When couples struggle in a relationship, someone or both might see their mates as the one who caused the hurt. If this is the case, then one or both might blame the other for making them feel bad.
This is very common among couples. I know this intimately because as a young girl I blamed everyone who hurt me. I did not know another way to communicate my hurt to the person who caused me pain.
I blamed the one who caused me difficulty and it was usually a family member. It would be strange if I did this alone, but we all did this. We just didn’t learn a better way of handling our hurt emotions.
Often in relationships couples will fight with each other. Both want the other person to hear them, but the arguments usually continue without one person giving in, so there is no resolution. And that’s exactly what both people want.
Often when in a disagreement partners will tell the other person mean things. They might call them names or discuss the way they act, all to point out that they have something that they need to share.
Many of us bring our old childhood habits into our relationships. They appear whenever our feelings get hurt and if we haven’t worked though these old patterns, we will use them on our partners. Like blaming them when we get hurt.
I grew up getting mad at the people who hurt me. I know this is not a good way to let people know they hurt you, but I was not trained to do any better. My single mother was overwhelmed trying to manage three rambunctious children and she often just got frustrated and yelled at us.
This is what I saw, so this is what I learned. When things didn’t go my way, I yelled. Of course, when I grew up, I didn’t yell that much, but when I really got my feelings hurt, I did. It took a while to figure out that I was bringing a lot of the chaos into my life by just getting angry.
It’s easy to spot resentment. You can feel its power and its force. Resentment is like a wall of dislike coming at you and you have no way of getting around it.
You know it is there, you wish it would not be, but everything you have done has not made it crumble and it is a mystery to you as to how to dismantle it.
I have worked with many couples that experience this.
Often when our partner does something that we don’t agree with we do something. Some of us get mad at our mate. Others try and reason with their logic. And some of us even blame them for what they are saying, doing, or thinking.
Do you fall into any of these categories? It’s easy to do, in fact if we have one of these habits we usually bring them from childhood. I know in my home when I was a child, all of us argued with each other, and sometimes we yelled our arguments.
It took me a long time to unwind my old habit and build something new, and that is the reason I am writing this article.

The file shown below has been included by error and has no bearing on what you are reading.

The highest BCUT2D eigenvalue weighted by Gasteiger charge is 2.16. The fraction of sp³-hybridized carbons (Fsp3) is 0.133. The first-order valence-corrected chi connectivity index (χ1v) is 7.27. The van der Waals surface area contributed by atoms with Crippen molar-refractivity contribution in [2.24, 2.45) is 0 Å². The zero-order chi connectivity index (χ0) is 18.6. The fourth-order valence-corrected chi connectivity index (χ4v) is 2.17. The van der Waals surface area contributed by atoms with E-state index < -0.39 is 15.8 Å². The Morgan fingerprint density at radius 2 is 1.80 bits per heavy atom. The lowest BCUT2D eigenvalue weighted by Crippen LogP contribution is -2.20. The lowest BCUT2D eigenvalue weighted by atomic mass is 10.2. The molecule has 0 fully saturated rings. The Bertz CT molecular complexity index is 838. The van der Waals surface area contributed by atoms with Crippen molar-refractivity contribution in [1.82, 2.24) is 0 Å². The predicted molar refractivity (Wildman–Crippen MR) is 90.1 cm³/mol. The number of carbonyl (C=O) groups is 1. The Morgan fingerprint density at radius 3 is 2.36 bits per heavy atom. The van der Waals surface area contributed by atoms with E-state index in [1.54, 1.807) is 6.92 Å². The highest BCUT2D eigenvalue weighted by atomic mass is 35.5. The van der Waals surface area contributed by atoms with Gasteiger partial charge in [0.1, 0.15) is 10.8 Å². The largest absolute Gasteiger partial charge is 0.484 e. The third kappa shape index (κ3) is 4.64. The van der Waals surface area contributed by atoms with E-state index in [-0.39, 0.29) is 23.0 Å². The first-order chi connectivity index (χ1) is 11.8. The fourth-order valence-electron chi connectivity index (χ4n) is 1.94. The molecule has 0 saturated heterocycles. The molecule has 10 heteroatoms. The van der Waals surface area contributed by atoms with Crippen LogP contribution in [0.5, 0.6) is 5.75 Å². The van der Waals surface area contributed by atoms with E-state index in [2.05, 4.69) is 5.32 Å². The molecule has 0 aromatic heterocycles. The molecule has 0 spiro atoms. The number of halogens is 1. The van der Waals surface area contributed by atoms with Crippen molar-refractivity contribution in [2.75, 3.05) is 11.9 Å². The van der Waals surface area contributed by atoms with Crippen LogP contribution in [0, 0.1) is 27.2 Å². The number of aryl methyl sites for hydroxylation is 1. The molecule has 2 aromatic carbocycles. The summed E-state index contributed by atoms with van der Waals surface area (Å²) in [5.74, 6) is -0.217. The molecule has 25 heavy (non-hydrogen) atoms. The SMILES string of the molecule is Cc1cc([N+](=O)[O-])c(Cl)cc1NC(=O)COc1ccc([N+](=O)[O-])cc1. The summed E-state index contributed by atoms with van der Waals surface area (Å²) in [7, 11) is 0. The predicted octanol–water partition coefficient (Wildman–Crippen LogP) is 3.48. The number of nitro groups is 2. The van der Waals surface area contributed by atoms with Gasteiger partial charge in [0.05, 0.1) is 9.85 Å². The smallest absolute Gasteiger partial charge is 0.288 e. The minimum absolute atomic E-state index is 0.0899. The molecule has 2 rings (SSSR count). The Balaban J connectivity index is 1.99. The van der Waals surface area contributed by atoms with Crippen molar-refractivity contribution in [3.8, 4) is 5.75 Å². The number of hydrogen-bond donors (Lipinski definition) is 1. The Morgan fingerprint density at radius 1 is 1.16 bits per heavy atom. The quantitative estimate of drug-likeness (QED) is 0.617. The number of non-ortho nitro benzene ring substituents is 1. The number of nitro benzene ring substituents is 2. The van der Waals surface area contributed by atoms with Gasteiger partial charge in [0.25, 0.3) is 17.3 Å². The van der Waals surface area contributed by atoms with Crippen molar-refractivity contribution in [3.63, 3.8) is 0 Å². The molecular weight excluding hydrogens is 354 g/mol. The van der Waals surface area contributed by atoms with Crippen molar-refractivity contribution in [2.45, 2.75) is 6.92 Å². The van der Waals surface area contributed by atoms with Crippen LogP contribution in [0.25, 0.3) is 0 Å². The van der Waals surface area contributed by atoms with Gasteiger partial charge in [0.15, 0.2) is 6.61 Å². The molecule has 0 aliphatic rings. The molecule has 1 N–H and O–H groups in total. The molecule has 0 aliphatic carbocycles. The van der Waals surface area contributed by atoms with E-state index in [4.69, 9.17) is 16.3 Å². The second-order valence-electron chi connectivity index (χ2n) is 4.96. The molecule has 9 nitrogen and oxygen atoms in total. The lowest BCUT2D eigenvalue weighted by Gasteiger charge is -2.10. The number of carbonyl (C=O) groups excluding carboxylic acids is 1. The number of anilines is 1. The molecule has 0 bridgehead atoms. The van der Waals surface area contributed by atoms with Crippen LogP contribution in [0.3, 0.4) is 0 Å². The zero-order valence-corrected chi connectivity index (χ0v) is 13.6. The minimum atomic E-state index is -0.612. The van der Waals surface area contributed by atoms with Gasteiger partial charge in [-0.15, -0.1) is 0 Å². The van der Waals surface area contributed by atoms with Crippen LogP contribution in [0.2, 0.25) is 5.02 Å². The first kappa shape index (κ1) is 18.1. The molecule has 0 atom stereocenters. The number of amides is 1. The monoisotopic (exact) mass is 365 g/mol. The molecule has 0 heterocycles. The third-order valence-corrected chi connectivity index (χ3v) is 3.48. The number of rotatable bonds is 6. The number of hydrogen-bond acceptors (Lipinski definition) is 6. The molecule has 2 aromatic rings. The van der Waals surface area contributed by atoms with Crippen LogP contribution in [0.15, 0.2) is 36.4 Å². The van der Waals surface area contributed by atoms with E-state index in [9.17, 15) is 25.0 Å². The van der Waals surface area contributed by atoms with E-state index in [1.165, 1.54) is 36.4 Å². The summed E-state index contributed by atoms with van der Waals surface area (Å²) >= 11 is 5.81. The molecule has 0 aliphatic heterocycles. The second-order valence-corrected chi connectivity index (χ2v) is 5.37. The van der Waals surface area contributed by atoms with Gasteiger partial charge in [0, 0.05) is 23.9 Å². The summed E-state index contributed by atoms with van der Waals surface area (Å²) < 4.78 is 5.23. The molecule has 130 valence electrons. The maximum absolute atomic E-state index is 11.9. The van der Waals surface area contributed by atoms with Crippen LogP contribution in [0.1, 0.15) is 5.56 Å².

All of us in relationships get into misunderstandings. It is common to not thoroughly know what another person thinks and sometimes we end up stepping on our partner because we believe one thing and they believe something else.
But what if one partner gets upset and the other partner tries to get them to understand that their reasons for getting upset are not valid? This can happen in relationships too.
Often in relationships there are two different kinds of people. I have noticed this in the many years I have been counseling couples. One is very clear about how they got their feelings hurt, and the other is likely to keep everything inside.
I see this play out in every couple I have ever counseled. It is very common. The one who emotes, (that’s me), often feels alone in the relationship because their partner doesn’t communicate with them on a deep level.
All of us who fall in love want that love to stay as beautiful as it was in the beginning. This is only natural. When we finally meet our special someone and we feel the amazing connectedness we just want it to last and last and last.
Unfortunately, there is a name for this wonderful time. It’s called the “Honeymoon” period. It’s the time when everything is perfect. You get your person, they get you, there is never a hassle or disagreement, everything is wonderful.
But this time doesn’t last forever. In fact, it probably lasts somewhere between a year or two, depending on the people. This time is designed to meet our special person and that’s about it.
Wondering how to stop blaming others for your feelings? Blame can undermine relationships and impede the love and empathy you crave when feeling hurt. Are you ready to learn where blame comes from, how to end it, and how much richer your relationship might be if you do?
It’s not unusual to describe what happened after an argument occurs. Many of us do this. We think about who said what and how we responded and we explain that what was said was not helpful and we talk about what might have been better and we do this with complete confidence that we see things the way they are.
I have worked with couples where one person is excellent at detailing what went wrong and how those things could be avoided. I listen to the explanations that are extremely detailed and I think to myself, “But how does this help?”